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Innovation & Creative Thinking


May 15, 2011

Moving the blog

The Vanity Experiment is moving to http://colfelt.com/index.php/thevanityexperiment

Small change you won't hardly notice if you're browsing online, but if you're reading this via a RSS reader, you'll want to go change the feed address to this: feed://colfelt.com/index.php/feed/.

Why the change? I've been using Movable Type version old.OLD since about 2004, so I decided to get with the times. Bring on Wordpress (which is now running my entire site).

Posted by Ant at 12:41 AM | Comments (0)

June 15, 2004

Solving Creative Block

Great, practical article at UIWEB on getting around creative block.

Burnout means you've pushed your creative energy beyond the point of recovery. Like a well of water, creative energy replenishes itself slowly over time. A person who has pushed their creative well too hard for too long will, like it's watery counterpart, one day find it empty.

Posted by Ant at 11:04 PM | Comments (0) | TrackBack

April 19, 2004

Magnetic Creativity

The genius machine is a fascinating article featured in New Scientist about research into the brain and the seat of genius and creativity. Allan Snyder, the professor behind this research is persuing a way to override the brain's normal functions of pattern matching, in order to achieve a heightened ability to process certain information.

"In Snyder's view, what savants lack is mindsets. They experience only raw sensory information, and their precise drawings are a reflection of that. The reason most people can't draw like that is because their mindsets get in the way. Once the brain forms a concept, it inhibits the conscious mind from becoming aware of the details that created that concept in the first place. So instead of drawing what you see, you draw what you know."

Edward de Bono has long looked at creativity and ways to enhance it. His technique of Lateral Thinking is about getting a different perspective on a problem in order to solve it creatively. To escape your preconceptions or 'mindset'.

The idea of being able to enforce this change in mindset through magnetic fields is intriguing, if a little scary. The New Scientist article goes on to argue that perhaps this will or won't lead to leaps in creativity, but tests show it certainly does something.

Any research I've done into creativity seems to hinge on this concept of shifting logic, or indeed turning it off. Roger von Oech's Creative Whack Pack and Brian Eno's Oblique Strategies use cards of random concepts to jolt or suprise the user into a different thought pattern. When tied back to the original problem (the 'lateral' bridge of thought), new and innovative solutions can be found.

In art college, you are taught to draw looking at negative space (the space in between objects, rather than the object itself), or using your less dominant hand. The results are always surprising. Not always better, but looser and more natural and somehow realistic. In design school, we were taught word association as a tool for creating original concepts. Our 'creativity' became stronger with practice, showing the brain to be merely another muscle that develops according to how it is used, rather than being bestowed with certain gifts. All these tools exercise the right hemisphere, or the creative side of the brain. Perhaps Allan Snyder is sticking magnets on the wrong side of people's heads.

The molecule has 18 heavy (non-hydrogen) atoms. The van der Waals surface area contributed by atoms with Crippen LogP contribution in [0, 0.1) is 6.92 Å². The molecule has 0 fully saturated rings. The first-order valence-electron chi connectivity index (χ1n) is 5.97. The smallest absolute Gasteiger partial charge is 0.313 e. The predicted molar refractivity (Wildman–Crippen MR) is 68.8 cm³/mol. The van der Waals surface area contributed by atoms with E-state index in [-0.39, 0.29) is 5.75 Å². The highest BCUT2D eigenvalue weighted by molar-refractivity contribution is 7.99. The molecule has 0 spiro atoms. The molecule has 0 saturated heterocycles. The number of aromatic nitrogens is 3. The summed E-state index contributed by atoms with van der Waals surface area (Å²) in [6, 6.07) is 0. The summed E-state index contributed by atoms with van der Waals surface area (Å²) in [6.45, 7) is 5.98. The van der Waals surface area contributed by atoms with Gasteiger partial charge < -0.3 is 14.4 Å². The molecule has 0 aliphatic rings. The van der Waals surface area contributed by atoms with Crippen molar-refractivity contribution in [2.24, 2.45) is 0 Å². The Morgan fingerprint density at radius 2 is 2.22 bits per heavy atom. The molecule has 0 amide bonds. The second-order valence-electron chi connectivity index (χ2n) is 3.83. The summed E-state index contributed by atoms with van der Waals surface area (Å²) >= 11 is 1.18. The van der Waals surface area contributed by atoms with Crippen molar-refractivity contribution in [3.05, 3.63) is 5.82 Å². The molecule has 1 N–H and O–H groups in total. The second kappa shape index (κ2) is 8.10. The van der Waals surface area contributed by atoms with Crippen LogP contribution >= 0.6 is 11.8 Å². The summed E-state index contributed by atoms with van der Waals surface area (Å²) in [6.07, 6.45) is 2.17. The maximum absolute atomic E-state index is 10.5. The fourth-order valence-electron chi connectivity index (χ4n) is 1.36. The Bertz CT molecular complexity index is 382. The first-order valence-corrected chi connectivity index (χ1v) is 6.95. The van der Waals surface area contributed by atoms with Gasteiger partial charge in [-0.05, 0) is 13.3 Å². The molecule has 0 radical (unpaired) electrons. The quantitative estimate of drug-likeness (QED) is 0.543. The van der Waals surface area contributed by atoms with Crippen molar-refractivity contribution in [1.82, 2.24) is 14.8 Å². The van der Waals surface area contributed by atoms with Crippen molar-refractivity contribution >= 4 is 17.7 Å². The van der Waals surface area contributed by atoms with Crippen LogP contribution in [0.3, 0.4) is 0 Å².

Posted by Ant at 02:45 PM | Comments (0) | TrackBack

January 16, 2004

Constructionism

Theory as far as I am concerned, then, is best understood as an emergent property of practice. Theories are in part post hoc rationalisations—the plausible stories which we tell ourselves to account retrospectively for our actions.

If only I could explain myself with such impeccable clarity! This paper entitled Theory for Practice by David Sless shows that when somebody can explain a concept or set of concepts without relying on jargon or buzzwords, it is extremely powerful. This is because it demonstrates a full understanding; to the point where there are no holes in comprehension of the explanation of the presented concepts due to the use of the syntax of an exclusive club.

Aside from the writing style of this article, the concepts within are also so very pertinent to what I've been thinking/writing about with process and design theory. Not only does it suggest that rigid process isn't as valuable for solving problems as it is for teaching people how to solve problems, but it also articulates my feelings about moving from a linear way of working, to an 'inspect and adapt' or Agile mindset... and that's just a little bit of it. if this is 'Constructionism', I must find out more about it.

Abstract from the paper: This paper discusses a constructionist approach to information design and contrasts it with the more widely used constructivist approach. The paper suggests that there are five principles of information design: politics, position, parsimony, politeness, and performance. Of these, politeness is the most important.

Posted by Ant at 03:13 PM | Comments (0) | TrackBack

October 25, 2003

10 Steps to instant creativity

Oh, I wish it were that easy... but there may be something in a few of these things. Actually, I know there are. It's basically all the things I was taught at school and Art College, but have somehow lost track of. This 10 point guide to achieving creativity is a part of a larger website dedicated to just being creative in general. Creativity Web - Resources for Creativity and Innovation.

If you dig deep enough, you can also find little gems like this! I got a chuckle out of the design anyway. Perhaps the ideas within aren't so laughable.

Posted by Ant at 01:40 AM | Comments (0) | TrackBack